But it still is often not enough.
“We had a process to get [students] there,” Carroll said, “but we didn’t have interventions. There was no follow thorough because we have kids who have a myriad of issues.”
She said the schools don’t do a good enough job “at addressing some of the reasons why kids are not coming to school [but] we just don’t have the resources.”
At Roxborough, with just one secretary and one counselor for nearly 700 students, “the teachers have to do a lot of the counseling,” said Arnold.
Jenkins said that the school has now divided into four academies “so kids share common teachers, and they have those teachers the whole time.
“Everything goes back to relationships,” Jenkins added. “You can’t survive if you don’t do that with your children, your families, your partners, the teachers. Children won’t even let you help them if they don’t believe you really like them.”
Arnold also emphasized the power of positive feedback.
“We have a dean who is tough, no nonsense. She could lay them out, but they absolutely love her. [That’s because] she will find that kid and say, ‘I heard you did something great,’ which you don’t get all the time. And she has great relationships with the parents, so that helps a lot, too.”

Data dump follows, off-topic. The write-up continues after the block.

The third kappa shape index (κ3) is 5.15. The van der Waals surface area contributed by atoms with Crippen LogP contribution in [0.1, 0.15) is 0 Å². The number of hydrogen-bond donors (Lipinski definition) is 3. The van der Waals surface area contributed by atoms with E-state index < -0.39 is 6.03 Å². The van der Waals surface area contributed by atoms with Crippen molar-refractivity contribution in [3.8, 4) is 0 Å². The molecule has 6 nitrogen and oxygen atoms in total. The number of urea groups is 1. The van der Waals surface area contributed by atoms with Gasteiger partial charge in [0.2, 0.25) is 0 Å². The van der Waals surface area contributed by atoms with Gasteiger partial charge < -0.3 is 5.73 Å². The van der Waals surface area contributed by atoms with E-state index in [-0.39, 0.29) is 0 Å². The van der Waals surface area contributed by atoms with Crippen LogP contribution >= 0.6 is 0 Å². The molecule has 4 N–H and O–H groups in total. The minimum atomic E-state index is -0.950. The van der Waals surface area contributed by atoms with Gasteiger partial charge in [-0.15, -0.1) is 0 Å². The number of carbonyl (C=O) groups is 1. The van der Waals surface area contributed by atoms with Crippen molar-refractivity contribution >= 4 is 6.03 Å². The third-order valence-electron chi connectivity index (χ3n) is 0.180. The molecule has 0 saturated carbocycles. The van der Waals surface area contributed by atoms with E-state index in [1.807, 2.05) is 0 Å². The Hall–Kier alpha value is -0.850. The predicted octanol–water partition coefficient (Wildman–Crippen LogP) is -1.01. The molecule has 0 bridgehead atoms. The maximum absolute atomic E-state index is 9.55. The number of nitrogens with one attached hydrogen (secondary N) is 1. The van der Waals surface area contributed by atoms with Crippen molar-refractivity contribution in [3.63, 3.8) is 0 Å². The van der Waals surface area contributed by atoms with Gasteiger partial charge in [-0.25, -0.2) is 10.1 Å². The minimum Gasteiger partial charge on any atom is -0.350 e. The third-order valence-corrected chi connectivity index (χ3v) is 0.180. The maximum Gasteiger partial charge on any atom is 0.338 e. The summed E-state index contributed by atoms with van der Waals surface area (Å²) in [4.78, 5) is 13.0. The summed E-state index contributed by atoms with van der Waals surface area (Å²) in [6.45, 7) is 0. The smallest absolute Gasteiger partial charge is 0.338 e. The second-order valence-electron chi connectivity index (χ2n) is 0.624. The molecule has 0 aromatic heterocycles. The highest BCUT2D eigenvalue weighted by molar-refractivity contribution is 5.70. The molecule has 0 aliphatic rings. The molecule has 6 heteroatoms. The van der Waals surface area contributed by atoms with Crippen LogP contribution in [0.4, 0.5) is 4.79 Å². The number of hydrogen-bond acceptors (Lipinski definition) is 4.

But besides relationships, there is also the matter of making the academics interesting.
“Bottom line, kids want to be successful. They have this inherent desire to succeed, whether they show it or not,” Speake said.
“The difference between a kid who wants to come to school and a kid who is just coming to school to be compliant is this idea of kids seeing themselves as discoverers and as teachers.”
This year, Speake said engagement in her classes has increased because she has tried to “let kids discover things on their own. … It frustrates them sometimes because they want to know the right answers, but when they find it out on their own it is so much greater. … It’s not just someone at the front of the classroom delivering material. It’s really digging into it themselves and discovering things and challenging each other.”
Encouraging this kind of teaching is not easy. It has to be part of the school culture, said Carroll. “It takes years to make a school move in that way.”